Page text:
Built originally by the Roman Emperor Constantine I (r.307-37) in 325, the Church of the Holy Sepulchre stands on the site of the tomb of Christ, the site of the Crucifixion and the grotto where St. Helena discovered the Cross. For these reasons the Church is one of the most revered sites in Christianity and one which pilgrims and crusaders in the medieval period saw as the centre of the world - hence the names of the four points, written on the flat roof of this model in Latin.
Friction between religious communities led to the destruction of the church in 1009, and since then it has undergone several building and restoration programs. After the discovery and excavation of Christian sites in Jerusalem, the city became the focus of a new wave of pilgrims, and hence too also a tempting opportunity for tourism and commercial venture which continues to this day.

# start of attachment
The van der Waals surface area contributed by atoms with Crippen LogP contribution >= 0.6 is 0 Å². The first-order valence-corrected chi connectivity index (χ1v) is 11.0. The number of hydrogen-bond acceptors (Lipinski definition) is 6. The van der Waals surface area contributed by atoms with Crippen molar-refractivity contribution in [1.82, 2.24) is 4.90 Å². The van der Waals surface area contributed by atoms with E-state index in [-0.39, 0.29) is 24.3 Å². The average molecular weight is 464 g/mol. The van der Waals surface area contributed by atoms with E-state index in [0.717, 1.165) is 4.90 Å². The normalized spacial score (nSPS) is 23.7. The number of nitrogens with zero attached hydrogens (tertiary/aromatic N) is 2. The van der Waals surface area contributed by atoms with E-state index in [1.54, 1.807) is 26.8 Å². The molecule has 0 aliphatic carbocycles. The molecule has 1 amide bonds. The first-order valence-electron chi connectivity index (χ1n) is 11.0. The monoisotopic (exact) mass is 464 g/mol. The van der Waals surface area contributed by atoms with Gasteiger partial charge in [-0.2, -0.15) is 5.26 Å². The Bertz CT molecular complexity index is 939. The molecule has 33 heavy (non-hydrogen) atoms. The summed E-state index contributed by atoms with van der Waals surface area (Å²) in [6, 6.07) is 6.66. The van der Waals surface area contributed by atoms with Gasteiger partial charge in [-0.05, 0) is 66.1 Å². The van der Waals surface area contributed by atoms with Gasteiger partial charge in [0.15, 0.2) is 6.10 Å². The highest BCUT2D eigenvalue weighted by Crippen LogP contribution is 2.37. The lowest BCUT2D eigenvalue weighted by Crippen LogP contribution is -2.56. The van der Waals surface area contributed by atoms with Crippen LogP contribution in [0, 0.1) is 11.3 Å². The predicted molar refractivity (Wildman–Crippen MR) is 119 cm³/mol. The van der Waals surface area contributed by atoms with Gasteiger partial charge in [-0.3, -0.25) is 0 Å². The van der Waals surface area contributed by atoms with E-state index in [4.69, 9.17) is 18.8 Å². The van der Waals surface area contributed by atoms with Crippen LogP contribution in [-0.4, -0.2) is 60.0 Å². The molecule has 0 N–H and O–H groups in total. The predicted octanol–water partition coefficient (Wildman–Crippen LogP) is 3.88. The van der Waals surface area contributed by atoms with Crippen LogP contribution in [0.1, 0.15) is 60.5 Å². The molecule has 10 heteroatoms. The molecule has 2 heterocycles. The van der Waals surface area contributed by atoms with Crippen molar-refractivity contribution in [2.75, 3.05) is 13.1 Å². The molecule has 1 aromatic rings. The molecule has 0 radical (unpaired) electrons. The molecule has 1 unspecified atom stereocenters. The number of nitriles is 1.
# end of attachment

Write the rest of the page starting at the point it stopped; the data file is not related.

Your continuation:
A group of earlier related models created in the 17th century as elaborate souvenirs made to satisfy the pilgrim market exist in several museum collections. Made of costly materials including olive wood, ivory, ebony and mother-of-pearl it would have been an exotic souvenir for only the wealthiest of pilgrims.
The British Museum holds one in it's collection, formerly belonging to Sir Hans Sloane (inv. no. M&ME Sloane 153). Another is recorded in the Chapel at Burghley House, Stamford, Lincolnshire.